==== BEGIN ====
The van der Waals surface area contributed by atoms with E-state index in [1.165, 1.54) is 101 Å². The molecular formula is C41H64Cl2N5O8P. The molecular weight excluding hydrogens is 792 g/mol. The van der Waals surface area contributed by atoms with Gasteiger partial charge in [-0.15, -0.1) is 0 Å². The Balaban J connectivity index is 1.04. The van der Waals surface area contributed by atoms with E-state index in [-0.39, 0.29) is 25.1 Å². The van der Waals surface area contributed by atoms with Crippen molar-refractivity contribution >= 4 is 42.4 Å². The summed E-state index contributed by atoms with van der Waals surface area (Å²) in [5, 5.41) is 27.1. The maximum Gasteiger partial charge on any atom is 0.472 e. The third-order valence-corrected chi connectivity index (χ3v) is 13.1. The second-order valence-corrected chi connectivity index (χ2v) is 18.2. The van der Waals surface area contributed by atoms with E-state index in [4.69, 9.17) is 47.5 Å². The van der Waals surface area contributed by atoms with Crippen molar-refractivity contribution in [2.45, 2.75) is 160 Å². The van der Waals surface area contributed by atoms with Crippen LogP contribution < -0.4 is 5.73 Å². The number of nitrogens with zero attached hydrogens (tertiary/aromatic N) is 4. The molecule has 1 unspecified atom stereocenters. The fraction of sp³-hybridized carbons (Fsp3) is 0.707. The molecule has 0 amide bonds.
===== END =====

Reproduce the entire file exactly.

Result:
The van der Waals surface area contributed by atoms with E-state index in [1.165, 1.54) is 101 Å². The molecular formula is C41H64Cl2N5O8P. The molecular weight excluding hydrogens is 792 g/mol. The van der Waals surface area contributed by atoms with Gasteiger partial charge in [-0.15, -0.1) is 0 Å². The Balaban J connectivity index is 1.04. The van der Waals surface area contributed by atoms with E-state index in [-0.39, 0.29) is 25.1 Å². The van der Waals surface area contributed by atoms with Crippen molar-refractivity contribution >= 4 is 42.4 Å². The summed E-state index contributed by atoms with van der Waals surface area (Å²) in [5, 5.41) is 27.1. The maximum Gasteiger partial charge on any atom is 0.472 e. The third-order valence-corrected chi connectivity index (χ3v) is 13.1. The second-order valence-corrected chi connectivity index (χ2v) is 18.2. The van der Waals surface area contributed by atoms with E-state index in [4.69, 9.17) is 47.5 Å². The van der Waals surface area contributed by atoms with Crippen molar-refractivity contribution in [2.45, 2.75) is 160 Å². The van der Waals surface area contributed by atoms with Crippen LogP contribution < -0.4 is 5.73 Å². The number of nitrogens with zero attached hydrogens (tertiary/aromatic N) is 4. The molecule has 1 unspecified atom stereocenters. The fraction of sp³-hybridized carbons (Fsp3) is 0.707. The molecule has 0 amide bonds.